One of the biggest draws for some Amazon.com (NASDAQ:AMZN) shoppers is the company's Prime loyalty program. What began as essentially free two-day shipping now provides a host of benefits including free streaming music and video, e-books, and exclusive savings at Whole Foods. Members are also granted entry to Amazon's annual members-only Prime Day sale and early access to lightning deals -- sales of certain items "while supplies last."
It turns out that Prime members spend considerably more than the average shopper, becoming some of Amazon's best customers. One analyst says those valuable Prime subscribers are set to more than double over the next decade, bringing their ranks to 275 million.
A bold prediction...
Citi analyst Mark May has done the math, and believes that Amazon Prime subscribers are increasing by some 35% to 40% annually. Amazon doesn't disclose this info, though CEO Jeff Bezos did reveal earlier this year that Prime has topped 100 million members. May estimates that the subscriber base could grow to more than 275 million within the coming 10 years. He also calculated that Amazon will reap more than $500 billion in Prime-related gross sales each year within a decade, and reach total gross sales of $633 billion by 2029.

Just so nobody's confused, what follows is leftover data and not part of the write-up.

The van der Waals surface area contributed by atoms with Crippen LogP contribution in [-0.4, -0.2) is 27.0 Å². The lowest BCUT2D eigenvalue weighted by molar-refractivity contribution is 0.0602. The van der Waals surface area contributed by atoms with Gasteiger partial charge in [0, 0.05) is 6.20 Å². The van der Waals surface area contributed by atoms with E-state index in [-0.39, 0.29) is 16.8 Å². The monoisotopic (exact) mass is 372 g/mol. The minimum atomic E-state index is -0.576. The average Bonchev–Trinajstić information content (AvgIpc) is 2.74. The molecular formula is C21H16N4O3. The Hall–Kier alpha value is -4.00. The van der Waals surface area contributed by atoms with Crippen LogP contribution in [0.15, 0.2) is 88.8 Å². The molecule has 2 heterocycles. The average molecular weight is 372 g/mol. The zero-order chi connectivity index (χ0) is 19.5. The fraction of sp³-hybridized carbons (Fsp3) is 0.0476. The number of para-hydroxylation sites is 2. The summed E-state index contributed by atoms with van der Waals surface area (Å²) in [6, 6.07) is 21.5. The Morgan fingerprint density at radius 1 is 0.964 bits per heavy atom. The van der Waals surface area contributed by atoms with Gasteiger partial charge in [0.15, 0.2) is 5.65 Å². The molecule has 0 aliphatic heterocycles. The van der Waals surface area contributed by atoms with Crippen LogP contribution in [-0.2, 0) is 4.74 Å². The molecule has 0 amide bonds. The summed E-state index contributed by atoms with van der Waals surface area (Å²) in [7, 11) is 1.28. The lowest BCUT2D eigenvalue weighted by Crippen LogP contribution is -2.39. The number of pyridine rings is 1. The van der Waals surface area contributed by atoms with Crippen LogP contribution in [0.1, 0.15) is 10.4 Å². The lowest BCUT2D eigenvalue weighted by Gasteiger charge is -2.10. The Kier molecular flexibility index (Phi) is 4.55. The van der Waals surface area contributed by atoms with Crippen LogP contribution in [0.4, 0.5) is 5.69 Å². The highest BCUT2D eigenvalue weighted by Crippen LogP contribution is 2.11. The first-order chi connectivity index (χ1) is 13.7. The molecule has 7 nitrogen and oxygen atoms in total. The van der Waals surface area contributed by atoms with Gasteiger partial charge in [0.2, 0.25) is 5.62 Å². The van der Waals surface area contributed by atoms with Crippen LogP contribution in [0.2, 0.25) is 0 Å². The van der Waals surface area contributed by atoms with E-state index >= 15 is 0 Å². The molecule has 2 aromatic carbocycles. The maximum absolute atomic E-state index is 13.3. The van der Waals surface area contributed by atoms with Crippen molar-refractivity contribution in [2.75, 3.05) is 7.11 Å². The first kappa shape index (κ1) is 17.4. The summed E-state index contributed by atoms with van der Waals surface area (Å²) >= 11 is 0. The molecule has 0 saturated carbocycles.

As a result of these estimates, Citi raised its 12-month price target on the stock to $2,250, more than 17% higher than the current level -- and that's on top of the 64% Amazon's stock has gained already this year.
"We remain positive on Amazon shares and view Amazon's large and growing global Prime member base as not only a source of recurring revenue but a key reason why brands and third-party sellers are increasingly relying on Amazon's marketplace," May wrote. "There are many benefits of having highly satisfied membership-based customers, but a simple metric is that most studies suggest Prime members spend twice as much as non-Prime members."
...that might be conservative
May's estimates regarding Prime customer spending habits may even be conservative. Research by Consumer Intelligence Research Partners suggests that Prime subcribers spend $1,400 per year, on average, compared to just $600 per year for non-member customers. The study also found that "Prime members with the longest tenure spend more, as customers with memberships longer than three years spend $1,500 per year."
Prime subscribers may make up roughly 80% of households in the U.S. -- the online retailer's most established market -- by 2029. The program has expanded internationally to 16 countries, but May believes it will take time for Prime to achieve significant penetration in those geographies. That said, he expects that international Prime members are likely spending an estimated $35 to $40 per month on Amazon, compared to about $120 per month for subscribers in the U.S.
So many opportunities, so little time
There are lots of reasons to like Amazon, from its growing cadre of Prime members to its thriving business-to-business portal, and from its blooming advertising business to its industry-leading cloud computing service.
With all those ways to win, Amazon is still the one stock I'd buy right now.